A Bridge Too Far is available on DVD through MGM Home Entertainment. The disc comes equipped with English Dolby Digital 2.0 and French Dolby Digital 1.0, and comes with French and English subtitles. The film is presented in widescreen anamorphic 2.35:1. The visual quality is fair, with the images sometimes appearing a little bit dated. The sound quality, also somewhat dated, manages to fare a little better. The DVD boasts the film's riveting theatrical trailer, and comes with an eight-page booklet loaded with trivia and production notes, as well as actor fact files and making-of anecdotes.
Dual layer for interruption-free playback
8-page booklet featuring trivia, production notes, and the making of the film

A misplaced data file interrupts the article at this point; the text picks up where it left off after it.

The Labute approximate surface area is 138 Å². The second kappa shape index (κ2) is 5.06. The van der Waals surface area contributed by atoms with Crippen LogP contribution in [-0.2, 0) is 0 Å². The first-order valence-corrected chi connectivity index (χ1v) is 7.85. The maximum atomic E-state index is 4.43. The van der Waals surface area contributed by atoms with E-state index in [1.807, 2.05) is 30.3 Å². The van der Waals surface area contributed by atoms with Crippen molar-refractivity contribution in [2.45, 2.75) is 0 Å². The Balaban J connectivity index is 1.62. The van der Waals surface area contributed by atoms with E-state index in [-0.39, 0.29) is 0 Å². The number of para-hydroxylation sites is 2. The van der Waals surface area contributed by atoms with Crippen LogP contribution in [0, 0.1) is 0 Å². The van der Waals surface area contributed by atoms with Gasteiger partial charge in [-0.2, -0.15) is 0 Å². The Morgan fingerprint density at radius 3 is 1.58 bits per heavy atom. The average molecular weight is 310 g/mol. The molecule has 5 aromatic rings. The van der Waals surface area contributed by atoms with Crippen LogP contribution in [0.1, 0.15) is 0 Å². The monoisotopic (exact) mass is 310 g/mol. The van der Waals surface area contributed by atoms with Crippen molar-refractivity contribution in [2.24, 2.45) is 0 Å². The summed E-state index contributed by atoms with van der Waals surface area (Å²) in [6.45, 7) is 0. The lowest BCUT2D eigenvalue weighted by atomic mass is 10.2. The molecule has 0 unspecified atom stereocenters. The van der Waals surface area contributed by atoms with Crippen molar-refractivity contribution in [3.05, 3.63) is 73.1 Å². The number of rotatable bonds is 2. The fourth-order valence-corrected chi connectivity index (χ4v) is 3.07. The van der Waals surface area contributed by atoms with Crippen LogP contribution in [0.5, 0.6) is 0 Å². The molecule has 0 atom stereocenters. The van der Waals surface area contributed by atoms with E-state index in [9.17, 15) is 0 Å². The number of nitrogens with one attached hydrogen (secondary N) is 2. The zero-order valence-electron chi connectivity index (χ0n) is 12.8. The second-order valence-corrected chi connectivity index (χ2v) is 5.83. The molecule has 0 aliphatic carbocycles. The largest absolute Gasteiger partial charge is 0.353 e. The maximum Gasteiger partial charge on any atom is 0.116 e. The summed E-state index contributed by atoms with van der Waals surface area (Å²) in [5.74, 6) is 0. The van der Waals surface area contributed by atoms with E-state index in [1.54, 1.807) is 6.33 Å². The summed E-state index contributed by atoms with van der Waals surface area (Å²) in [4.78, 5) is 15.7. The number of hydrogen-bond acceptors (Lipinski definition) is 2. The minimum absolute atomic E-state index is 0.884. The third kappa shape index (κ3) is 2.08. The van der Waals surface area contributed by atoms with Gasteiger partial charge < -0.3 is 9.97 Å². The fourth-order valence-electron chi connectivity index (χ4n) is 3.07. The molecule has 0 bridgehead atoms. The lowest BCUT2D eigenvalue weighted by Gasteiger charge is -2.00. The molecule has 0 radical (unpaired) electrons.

In my opinion, the best war movie ever made -- a notch better than "Saving Private Ryan," which contains certain historical inaccuracies. "A Bridge Too Far" masterfully adapts Cornelius Ryan's meticulously-researched book of the same title. More importantly, with the exception of the German tanks and armored personnel carriers depicted in the failed attempt to capture the northern end of the Arnhem bridge, the uniforms, machine guns, rifles, tanks, landscape, etc. depicted in the film are accurate -- unlike the vast majority of war films that cut corners, film off location, fail to research key facts, etc. The "second Omaha Beach" crossing of the Waal River by the 504th Parachute Infantry Regiment of the 82nd Airborne Division -- filmed on loaction -- is the most riveting scene in the movie. Also spectacular is the reenactment of the dropping of hundreds of paratroopers over Holland from C-47 Dakotas. The only negative is that the movie can be quite confusing to one who is not familiar with the intricacies of Operation Market Garden. I urge anyone considering viewing the film to first read "Arnhem 1944" by Martin Middlebrook or Cornelius Ryan's above-mentioned book. Some research will help put this complicated military operation into perspective. After you've seen the movie, and if you have the time, money and inclination, take a battlefield tour of Nijmegen and Arnhem (both just an hour-or-so drive from Amsterdam) so you can truly appreciate the sacrifices made by the British, American, and Polish paratroopers depicted in the film nearly 55 years ago.